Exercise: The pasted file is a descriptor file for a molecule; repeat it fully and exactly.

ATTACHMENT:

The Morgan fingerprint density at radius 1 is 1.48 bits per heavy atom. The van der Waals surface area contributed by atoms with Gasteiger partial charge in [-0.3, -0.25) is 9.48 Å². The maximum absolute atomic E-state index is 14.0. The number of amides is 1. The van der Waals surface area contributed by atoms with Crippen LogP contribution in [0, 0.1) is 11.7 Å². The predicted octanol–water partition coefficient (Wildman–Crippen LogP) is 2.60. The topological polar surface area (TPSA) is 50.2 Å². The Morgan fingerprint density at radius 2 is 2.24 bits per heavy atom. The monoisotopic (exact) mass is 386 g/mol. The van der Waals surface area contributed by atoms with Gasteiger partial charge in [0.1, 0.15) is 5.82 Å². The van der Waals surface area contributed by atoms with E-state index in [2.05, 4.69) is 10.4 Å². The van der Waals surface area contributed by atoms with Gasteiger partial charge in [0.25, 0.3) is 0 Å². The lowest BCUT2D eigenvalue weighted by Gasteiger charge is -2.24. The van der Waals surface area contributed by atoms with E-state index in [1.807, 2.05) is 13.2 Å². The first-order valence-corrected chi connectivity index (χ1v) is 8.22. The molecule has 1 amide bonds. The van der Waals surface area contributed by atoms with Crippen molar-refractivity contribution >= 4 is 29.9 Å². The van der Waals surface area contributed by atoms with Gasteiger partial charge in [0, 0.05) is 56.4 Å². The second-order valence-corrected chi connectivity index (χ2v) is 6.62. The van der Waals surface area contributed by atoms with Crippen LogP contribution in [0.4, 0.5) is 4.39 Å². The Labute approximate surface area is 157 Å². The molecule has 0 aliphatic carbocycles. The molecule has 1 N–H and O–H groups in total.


The Morgan fingerprint density at radius 1 is 1.48 bits per heavy atom. The van der Waals surface area contributed by atoms with Gasteiger partial charge in [-0.3, -0.25) is 9.48 Å². The maximum absolute atomic E-state index is 14.0. The number of amides is 1. The van der Waals surface area contributed by atoms with Crippen LogP contribution in [0, 0.1) is 11.7 Å². The predicted octanol–water partition coefficient (Wildman–Crippen LogP) is 2.60. The topological polar surface area (TPSA) is 50.2 Å². The Morgan fingerprint density at radius 2 is 2.24 bits per heavy atom. The monoisotopic (exact) mass is 386 g/mol. The van der Waals surface area contributed by atoms with Gasteiger partial charge in [0.1, 0.15) is 5.82 Å². The van der Waals surface area contributed by atoms with E-state index in [2.05, 4.69) is 10.4 Å². The van der Waals surface area contributed by atoms with Gasteiger partial charge in [0.25, 0.3) is 0 Å². The lowest BCUT2D eigenvalue weighted by Gasteiger charge is -2.24. The van der Waals surface area contributed by atoms with E-state index in [1.807, 2.05) is 13.2 Å². The first-order valence-corrected chi connectivity index (χ1v) is 8.22. The molecule has 1 amide bonds. The van der Waals surface area contributed by atoms with Crippen molar-refractivity contribution >= 4 is 29.9 Å². The van der Waals surface area contributed by atoms with Gasteiger partial charge in [0, 0.05) is 56.4 Å². The second-order valence-corrected chi connectivity index (χ2v) is 6.62. The van der Waals surface area contributed by atoms with Crippen LogP contribution in [0.4, 0.5) is 4.39 Å². The Labute approximate surface area is 157 Å². The molecule has 0 aliphatic carbocycles. The molecule has 1 N–H and O–H groups in total.